Column: You might see Vista Murrieta High’s Michael Norman at this summer’s Olympics. Here’s why
Vista Murrieta senior prepares for final prep races
It’s midafternoon and more than 220 track athletes dressed in identical blue sweat outfits are preparing to work out at the Vista Murrieta High football field. Somewhere in the crowd is Michael Norman, the nation’s No. 1 high school track athlete, but without the trademark white headband he wears during races, he’s anonymous among the dozens of teenagers chatting and socializing.
“Just another kid on the track team,” Coach Coley Candaele calls him.
Everything changes when the tall, slender 18-year-old with the effervescent smile puts on his bright orange Asics sprint shoes and starts warming up on the polyurethane track.
The reigning Gatorade national runner of the year is headed into his final weeks as a high school competitor before making a run at qualifying for a spot on the U.S. Olympic team for this summer’s Games in Rio de Janeiro.
The jump from high school directly to the Olympics is rarely accomplished in United States track and field, but Norman can’t be counted out. He enters Saturday’s Southern Section finals at Cerritos College with the state’s fastest times in the 100- (10.27 seconds), 200- (20.51) and 400-meter races (45.51). He won state titles as a junior in the 400 in 45.19 and the 200 in 20.30, both state records. Both times made him eligible to compete at the Olympic trials this summer in Oregon.
He’s like the Kobe Bryant of track and field. He’s a kid who loves his sport.
Quincy Watts, sprint coach
To put Norman’s accomplishments in perspective, consider this: When he runs for USC next season, his sprint coach will be Quincy Watts, who set a City Section record in the 100 for Woodland Hills Taft in 1987 at 10.36 seconds and won a state title in the 200 in 20.99.
For the record: An earlier version of this column said that Michael Norman set a state record in the 200-meter dash last year at the state meet. He set state records in the 200- and 400-meter races last year at the state meet.
Norman has already bested those times, and Watts went on to win the 1992 Olympics gold medal in the 400 in 43.50.
“He has that great luxury that he can rely on his speed at any time during a race,” Watts says. “He’s like the Kobe Bryant of track and field. He’s a kid who loves his sport.”
The 400, Norman’s specialty, is a grueling race because it requires sustained sprinting from beginning to end. Norman’s combination of speed and endurance gives him options on race strategy.
Last April, in winning the Arcadia Invitational, he didn’t do anything special at the start as he broke from the blocks in a steady, sturdy stride. He gauged his competition down the backstretch, maintaining his speed and momentum. Then he unleashed a burst of speed and power around the final turn, his arms churning furiously but his stride long and smooth as he pulled away down the final straightaway.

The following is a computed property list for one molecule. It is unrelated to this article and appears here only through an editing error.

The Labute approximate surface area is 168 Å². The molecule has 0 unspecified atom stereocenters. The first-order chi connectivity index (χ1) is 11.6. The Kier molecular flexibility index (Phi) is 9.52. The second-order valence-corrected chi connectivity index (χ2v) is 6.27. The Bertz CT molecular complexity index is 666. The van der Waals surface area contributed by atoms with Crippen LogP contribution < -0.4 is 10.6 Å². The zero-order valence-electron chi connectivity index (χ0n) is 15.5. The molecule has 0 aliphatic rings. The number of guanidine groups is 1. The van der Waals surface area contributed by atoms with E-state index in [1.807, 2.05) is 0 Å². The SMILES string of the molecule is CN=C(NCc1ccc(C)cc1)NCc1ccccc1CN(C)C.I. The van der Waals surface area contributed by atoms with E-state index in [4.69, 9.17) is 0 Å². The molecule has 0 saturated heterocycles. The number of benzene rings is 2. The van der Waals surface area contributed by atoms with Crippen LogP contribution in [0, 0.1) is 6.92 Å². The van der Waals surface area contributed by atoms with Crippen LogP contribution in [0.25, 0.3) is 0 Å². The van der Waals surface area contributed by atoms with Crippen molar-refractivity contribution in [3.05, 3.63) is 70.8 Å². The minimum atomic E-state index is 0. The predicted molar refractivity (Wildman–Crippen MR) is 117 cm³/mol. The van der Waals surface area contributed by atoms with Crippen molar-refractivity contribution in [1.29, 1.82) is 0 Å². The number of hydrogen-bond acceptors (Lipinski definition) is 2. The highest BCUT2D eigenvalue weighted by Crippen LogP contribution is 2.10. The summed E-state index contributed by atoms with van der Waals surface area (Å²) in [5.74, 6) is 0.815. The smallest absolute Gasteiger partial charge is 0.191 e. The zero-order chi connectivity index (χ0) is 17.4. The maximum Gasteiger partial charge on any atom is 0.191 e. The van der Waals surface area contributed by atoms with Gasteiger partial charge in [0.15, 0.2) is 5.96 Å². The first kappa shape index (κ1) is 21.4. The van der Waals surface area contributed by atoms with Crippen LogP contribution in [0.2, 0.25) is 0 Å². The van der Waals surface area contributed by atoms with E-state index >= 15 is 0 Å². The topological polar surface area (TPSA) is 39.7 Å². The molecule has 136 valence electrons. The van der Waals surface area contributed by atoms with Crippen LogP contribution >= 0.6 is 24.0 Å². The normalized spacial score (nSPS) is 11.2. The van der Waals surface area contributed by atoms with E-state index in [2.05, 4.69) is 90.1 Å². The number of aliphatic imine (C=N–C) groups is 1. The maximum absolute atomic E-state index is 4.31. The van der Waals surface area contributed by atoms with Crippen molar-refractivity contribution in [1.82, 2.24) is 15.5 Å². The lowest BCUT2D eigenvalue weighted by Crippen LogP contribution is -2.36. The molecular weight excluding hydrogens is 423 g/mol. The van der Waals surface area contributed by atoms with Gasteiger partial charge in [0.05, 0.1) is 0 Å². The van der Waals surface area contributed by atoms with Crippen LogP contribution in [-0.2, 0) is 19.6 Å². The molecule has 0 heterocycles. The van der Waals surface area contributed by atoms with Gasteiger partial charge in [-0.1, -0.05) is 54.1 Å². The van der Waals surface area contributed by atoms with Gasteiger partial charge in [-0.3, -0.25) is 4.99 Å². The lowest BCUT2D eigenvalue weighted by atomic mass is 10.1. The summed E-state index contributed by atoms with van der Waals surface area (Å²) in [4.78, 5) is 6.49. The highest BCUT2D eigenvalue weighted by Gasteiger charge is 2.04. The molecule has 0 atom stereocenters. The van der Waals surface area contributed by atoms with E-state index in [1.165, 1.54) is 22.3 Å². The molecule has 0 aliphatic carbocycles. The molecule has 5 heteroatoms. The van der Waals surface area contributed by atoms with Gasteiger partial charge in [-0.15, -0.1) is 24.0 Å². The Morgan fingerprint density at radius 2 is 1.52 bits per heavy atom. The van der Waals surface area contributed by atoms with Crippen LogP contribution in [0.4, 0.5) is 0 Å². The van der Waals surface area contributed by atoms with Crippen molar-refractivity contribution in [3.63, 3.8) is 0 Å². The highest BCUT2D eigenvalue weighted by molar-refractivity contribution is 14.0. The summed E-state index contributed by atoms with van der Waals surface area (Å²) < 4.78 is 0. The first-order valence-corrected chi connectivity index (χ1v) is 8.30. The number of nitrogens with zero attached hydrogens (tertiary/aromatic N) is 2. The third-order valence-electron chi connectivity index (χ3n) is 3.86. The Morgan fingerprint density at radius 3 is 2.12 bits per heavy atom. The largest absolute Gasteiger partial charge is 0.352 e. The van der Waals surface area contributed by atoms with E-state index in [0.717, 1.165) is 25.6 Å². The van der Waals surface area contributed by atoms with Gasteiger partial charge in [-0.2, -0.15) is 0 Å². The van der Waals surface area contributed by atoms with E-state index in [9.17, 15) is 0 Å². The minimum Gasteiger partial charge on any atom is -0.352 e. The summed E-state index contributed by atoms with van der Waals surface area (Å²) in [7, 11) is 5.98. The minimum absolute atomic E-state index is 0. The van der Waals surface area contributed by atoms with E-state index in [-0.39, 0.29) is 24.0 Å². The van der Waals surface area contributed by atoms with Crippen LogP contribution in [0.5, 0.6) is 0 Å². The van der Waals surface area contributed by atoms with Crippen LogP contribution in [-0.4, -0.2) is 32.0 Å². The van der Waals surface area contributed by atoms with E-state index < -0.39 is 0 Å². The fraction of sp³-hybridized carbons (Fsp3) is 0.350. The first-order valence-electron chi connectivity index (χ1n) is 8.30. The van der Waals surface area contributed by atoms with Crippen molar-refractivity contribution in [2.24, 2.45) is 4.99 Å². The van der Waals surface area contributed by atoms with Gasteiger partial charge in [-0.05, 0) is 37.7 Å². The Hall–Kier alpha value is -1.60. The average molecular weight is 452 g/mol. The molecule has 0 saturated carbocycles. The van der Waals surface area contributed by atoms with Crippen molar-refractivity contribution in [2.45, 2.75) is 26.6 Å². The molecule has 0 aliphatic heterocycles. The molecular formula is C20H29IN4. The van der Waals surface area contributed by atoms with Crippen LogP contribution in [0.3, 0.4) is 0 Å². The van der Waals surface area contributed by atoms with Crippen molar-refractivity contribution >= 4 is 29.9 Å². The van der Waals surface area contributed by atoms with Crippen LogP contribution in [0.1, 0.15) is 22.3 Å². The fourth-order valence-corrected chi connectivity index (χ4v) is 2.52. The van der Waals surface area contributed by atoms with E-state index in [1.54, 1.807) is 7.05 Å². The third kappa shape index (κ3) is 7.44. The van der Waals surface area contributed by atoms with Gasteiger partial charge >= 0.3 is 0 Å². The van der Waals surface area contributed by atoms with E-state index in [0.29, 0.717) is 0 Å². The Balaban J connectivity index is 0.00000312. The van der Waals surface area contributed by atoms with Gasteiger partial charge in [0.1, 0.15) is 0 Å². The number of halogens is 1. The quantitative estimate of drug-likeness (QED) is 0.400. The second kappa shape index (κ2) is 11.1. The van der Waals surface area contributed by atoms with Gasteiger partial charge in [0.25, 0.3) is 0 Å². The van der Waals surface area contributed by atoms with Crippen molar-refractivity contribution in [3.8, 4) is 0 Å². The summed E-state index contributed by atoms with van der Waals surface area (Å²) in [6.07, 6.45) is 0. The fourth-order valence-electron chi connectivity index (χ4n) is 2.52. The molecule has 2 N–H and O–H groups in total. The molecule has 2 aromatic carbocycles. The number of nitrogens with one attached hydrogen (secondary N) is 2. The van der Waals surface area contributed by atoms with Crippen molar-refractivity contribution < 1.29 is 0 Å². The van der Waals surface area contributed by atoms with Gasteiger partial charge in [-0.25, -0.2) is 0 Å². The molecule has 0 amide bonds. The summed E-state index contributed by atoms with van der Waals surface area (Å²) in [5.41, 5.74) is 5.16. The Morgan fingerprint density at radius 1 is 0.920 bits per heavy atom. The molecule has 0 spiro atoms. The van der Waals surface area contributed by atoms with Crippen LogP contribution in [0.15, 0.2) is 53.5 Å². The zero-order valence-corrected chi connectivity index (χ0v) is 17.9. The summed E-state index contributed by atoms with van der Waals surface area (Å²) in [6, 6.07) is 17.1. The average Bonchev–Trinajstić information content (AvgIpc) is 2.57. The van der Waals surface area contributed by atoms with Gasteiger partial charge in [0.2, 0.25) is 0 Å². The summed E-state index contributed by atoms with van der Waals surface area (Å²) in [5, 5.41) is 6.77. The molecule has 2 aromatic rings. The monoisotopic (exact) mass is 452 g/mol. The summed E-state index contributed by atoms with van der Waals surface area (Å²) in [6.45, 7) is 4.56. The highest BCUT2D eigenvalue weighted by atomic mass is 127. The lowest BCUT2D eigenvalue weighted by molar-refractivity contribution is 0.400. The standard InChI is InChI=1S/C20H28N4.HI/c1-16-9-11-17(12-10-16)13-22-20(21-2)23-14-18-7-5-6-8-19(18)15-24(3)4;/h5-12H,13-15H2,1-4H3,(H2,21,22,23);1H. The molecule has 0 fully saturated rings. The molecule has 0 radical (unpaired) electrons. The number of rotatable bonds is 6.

“Michael is the perfect storm in terms of being an athlete and being a competitor,” Candaele says. “Here you have a kid that’s unbelievably gifted in terms of talent, but equal of that he has a work ethic that matches his talent.”
Until recently, Norman wasn’t built for heavy contact anyway. He was 5 feet 4, 100 pounds in junior high, so playing football was never a consideration. “I didn’t want him to get hurt,” says his father, also Michael. Even as a high school freshman, Norman was just 5-8, 120 pounds. Now he’s a sleek, sinewy 6-1, 170.
Norman may have inherited his running ability from his mother, Nobue, who ran track in Japan. He started running when he was in sixth grade, accompanying his older sister, Michelle, who went on to become a Southern Section champion in the long jump for Vista Murrieta in 2014 and competes for UC Irvine.
At school, Norman is about as humble as a star athlete can be. Classmates rave about how friendly and approachable he is on campus.
“I just don’t want to get a big head and see my performance go down because that would mentally mess me up,” he says.
“I just ran in a high school track meet, I don’t feel I’m big,” he says. “If people want to take pictures, it’s pretty cool. It’s something I’m definitely not used to. I don’t think I’ll ever get used to it. It’s a weird feeling. I’m like, autograph? I sign my name, ‘Here you go.’”
Candaele has been Norman’s coach for four years and they have complete trust in each other.
“I learned to listen to Michael’s body,” Candaele says. “He’s the motor. I just make sure that progression is there and he doesn’t race too fast too early and knows when he should run hard and when to let go.”
Norman’s success has many people excited for what the future might bring. He has a blackboard at home where he lists goals and times he wants to reach. One goal is to make the Olympic team. The trials begin July 1 in Oregon.
“I’m just going to go out there and see what I can do,” he says. “I don’t have any expectations. It’s for the experience. If I make the team, that’s a great thing. If I don’t, oh well. It’s not my time.”
For high school track fans who have never seen Norman run, there are three final opportunities — Saturday, then May 27 in the Masters Meet at Cerritos College and June 3-4 at the state championships in Clovis.
Whatever happens, Norman has left his mark.
“His range of speed and endurance,” Candaele says, “is unheard of in California history.”
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